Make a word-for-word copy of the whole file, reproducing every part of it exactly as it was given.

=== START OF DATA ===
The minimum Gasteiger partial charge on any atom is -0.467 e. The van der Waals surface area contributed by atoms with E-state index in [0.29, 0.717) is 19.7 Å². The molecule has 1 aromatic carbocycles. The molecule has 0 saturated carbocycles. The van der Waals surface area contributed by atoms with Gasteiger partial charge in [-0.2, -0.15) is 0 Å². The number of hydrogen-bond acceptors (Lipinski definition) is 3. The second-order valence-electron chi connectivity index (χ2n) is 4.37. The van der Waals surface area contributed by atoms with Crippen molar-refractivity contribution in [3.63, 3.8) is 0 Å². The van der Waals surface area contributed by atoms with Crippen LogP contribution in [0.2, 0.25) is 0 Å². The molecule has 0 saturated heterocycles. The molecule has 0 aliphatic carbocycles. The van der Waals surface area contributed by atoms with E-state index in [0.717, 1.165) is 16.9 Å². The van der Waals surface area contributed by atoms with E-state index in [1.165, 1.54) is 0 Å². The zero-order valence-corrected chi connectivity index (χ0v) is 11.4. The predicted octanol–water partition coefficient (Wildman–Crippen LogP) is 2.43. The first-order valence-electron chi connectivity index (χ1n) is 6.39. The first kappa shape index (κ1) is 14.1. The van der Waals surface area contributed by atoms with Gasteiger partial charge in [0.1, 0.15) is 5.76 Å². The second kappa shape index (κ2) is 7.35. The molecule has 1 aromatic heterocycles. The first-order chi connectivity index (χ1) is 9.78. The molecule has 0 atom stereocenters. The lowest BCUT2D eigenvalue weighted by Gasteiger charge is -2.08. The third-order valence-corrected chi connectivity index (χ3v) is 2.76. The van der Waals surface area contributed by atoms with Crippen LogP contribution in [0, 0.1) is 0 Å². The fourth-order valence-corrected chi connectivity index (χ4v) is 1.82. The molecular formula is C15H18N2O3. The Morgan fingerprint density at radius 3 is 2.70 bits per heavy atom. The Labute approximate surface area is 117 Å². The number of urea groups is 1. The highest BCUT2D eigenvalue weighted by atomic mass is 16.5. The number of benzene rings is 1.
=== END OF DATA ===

The minimum Gasteiger partial charge on any atom is -0.467 e. The van der Waals surface area contributed by atoms with E-state index in [0.29, 0.717) is 19.7 Å². The molecule has 1 aromatic carbocycles. The molecule has 0 saturated carbocycles. The van der Waals surface area contributed by atoms with Gasteiger partial charge in [-0.2, -0.15) is 0 Å². The number of hydrogen-bond acceptors (Lipinski definition) is 3. The second-order valence-electron chi connectivity index (χ2n) is 4.37. The van der Waals surface area contributed by atoms with Crippen molar-refractivity contribution in [3.63, 3.8) is 0 Å². The van der Waals surface area contributed by atoms with Crippen LogP contribution in [0.2, 0.25) is 0 Å². The molecule has 0 saturated heterocycles. The molecule has 0 aliphatic carbocycles. The van der Waals surface area contributed by atoms with E-state index in [0.717, 1.165) is 16.9 Å². The van der Waals surface area contributed by atoms with E-state index in [1.165, 1.54) is 0 Å². The zero-order valence-corrected chi connectivity index (χ0v) is 11.4. The predicted octanol–water partition coefficient (Wildman–Crippen LogP) is 2.43. The first-order valence-electron chi connectivity index (χ1n) is 6.39. The first kappa shape index (κ1) is 14.1. The van der Waals surface area contributed by atoms with Gasteiger partial charge in [0.1, 0.15) is 5.76 Å². The second kappa shape index (κ2) is 7.35. The molecule has 1 aromatic heterocycles. The first-order chi connectivity index (χ1) is 9.78. The molecule has 0 atom stereocenters. The lowest BCUT2D eigenvalue weighted by Gasteiger charge is -2.08. The third-order valence-corrected chi connectivity index (χ3v) is 2.76. The van der Waals surface area contributed by atoms with Crippen LogP contribution in [0, 0.1) is 0 Å². The fourth-order valence-corrected chi connectivity index (χ4v) is 1.82. The molecular formula is C15H18N2O3. The Morgan fingerprint density at radius 3 is 2.70 bits per heavy atom. The Labute approximate surface area is 117 Å². The number of urea groups is 1. The highest BCUT2D eigenvalue weighted by atomic mass is 16.5. The number of benzene rings is 1.